The administration also made changes to the income-based repayment plan and Pay As You Earn to allow some borrowers to qualify for a discount after 20 to 25 years of payment. These programs both use an income-based formula to make student loan repayments more manageable and affordable. The Ministry of Education estimated that this plan would automatically cancel the debt of at least 40,000 borrowers.
As the end date for the payment break approaches, progressive Democrats, including Senators Chuck Schumer of New York, Elizabeth Warren of Massachusetts and Raphael Warnock of Georgia, want Biden to use his executive power to erase at least $50,000. of debt per borrower. However, the administration said that figure is likely off the table, and reports of The Washington Post said the administration is considering implementing a discount with an income cap that could exclude borrowers who earn more than $125,000 to $150,000 a year.
According to Policy, several Ministry of Education officials said that means-tested pardons could pose several problems due to the ministry’s lack of access to the income data needed to provide automatic pardons. Annual income data is collected by the Internal Revenue Service through tax information. The Department of Education does not have access to this information under applicable law.
Therefore, an income-driven approach would likely require an application process, where borrowers provide proof of income. The department and higher education experts have expressed concerns that this approach could create a confusing bureaucratic system for borrowers.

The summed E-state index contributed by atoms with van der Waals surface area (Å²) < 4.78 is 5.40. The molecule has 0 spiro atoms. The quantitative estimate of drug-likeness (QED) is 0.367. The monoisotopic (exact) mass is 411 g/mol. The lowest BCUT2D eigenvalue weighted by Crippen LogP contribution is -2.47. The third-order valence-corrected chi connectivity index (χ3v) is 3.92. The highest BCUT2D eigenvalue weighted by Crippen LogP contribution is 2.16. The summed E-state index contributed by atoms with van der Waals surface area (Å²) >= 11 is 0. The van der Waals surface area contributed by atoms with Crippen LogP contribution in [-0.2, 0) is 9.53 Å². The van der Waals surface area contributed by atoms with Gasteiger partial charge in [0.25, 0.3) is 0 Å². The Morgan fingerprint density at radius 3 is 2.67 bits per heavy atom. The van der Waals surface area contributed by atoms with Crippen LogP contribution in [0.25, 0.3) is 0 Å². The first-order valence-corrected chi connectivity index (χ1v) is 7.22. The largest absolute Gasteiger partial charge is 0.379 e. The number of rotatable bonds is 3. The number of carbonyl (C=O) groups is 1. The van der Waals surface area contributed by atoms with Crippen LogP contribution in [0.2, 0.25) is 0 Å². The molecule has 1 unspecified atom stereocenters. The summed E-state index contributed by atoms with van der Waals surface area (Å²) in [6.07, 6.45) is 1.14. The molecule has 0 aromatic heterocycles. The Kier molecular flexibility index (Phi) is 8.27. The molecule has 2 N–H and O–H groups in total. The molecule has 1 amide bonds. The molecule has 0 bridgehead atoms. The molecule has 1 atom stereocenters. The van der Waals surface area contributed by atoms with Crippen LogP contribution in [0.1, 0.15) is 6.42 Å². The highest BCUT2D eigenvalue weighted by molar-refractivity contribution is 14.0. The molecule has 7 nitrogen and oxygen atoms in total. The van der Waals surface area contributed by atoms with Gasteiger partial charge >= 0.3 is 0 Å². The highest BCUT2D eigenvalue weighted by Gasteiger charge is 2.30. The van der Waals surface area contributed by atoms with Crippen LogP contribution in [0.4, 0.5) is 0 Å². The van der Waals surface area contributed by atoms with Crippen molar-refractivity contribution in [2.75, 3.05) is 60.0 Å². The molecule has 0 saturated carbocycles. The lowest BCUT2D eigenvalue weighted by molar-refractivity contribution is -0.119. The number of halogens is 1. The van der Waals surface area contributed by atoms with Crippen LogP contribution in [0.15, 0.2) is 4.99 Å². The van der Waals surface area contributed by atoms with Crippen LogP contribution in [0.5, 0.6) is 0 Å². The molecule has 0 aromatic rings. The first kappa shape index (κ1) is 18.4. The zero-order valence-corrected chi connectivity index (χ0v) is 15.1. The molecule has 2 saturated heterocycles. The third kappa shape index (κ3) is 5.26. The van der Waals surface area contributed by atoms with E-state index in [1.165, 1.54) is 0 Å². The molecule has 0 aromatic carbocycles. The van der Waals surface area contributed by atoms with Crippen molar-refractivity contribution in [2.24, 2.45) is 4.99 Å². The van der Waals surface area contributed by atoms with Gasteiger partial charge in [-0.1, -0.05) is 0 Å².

Braxton Brewington, press secretary for the Debt Collective, an organization representing debtors, said low-income borrowers could be disproportionately excluded from means-tested schemes because they are less likely than wealthier people to file their taxes .
“Creating red tape is just going to be a disaster for those, especially it’s going to be the biggest disaster for low-income people,” Brewington said. “Irony [of] means testing, cancellation, and enforcement programs means the people you’re supposed to target will be excluded.
Brewington said the automatic relief with no income limit would allow more borrowers to take advantage of the forgiveness without bureaucratic barriers.
Additionally, the lack of communication between borrowers and the Department of Education has led to confusion over what borrowers are currently eligible for under existing rebate plans, which experts say will likely be exacerbated by the discount expansion.
A report released by the US Government Accountability Office) in March found that 11% of those who were eligible for loan forgiveness under the income-based repayment plan had not yet applied. According to the report, the Ministry of Education cited data limitations and lack of communication with borrowers as the main source of difficulty in identifying eligible borrowers.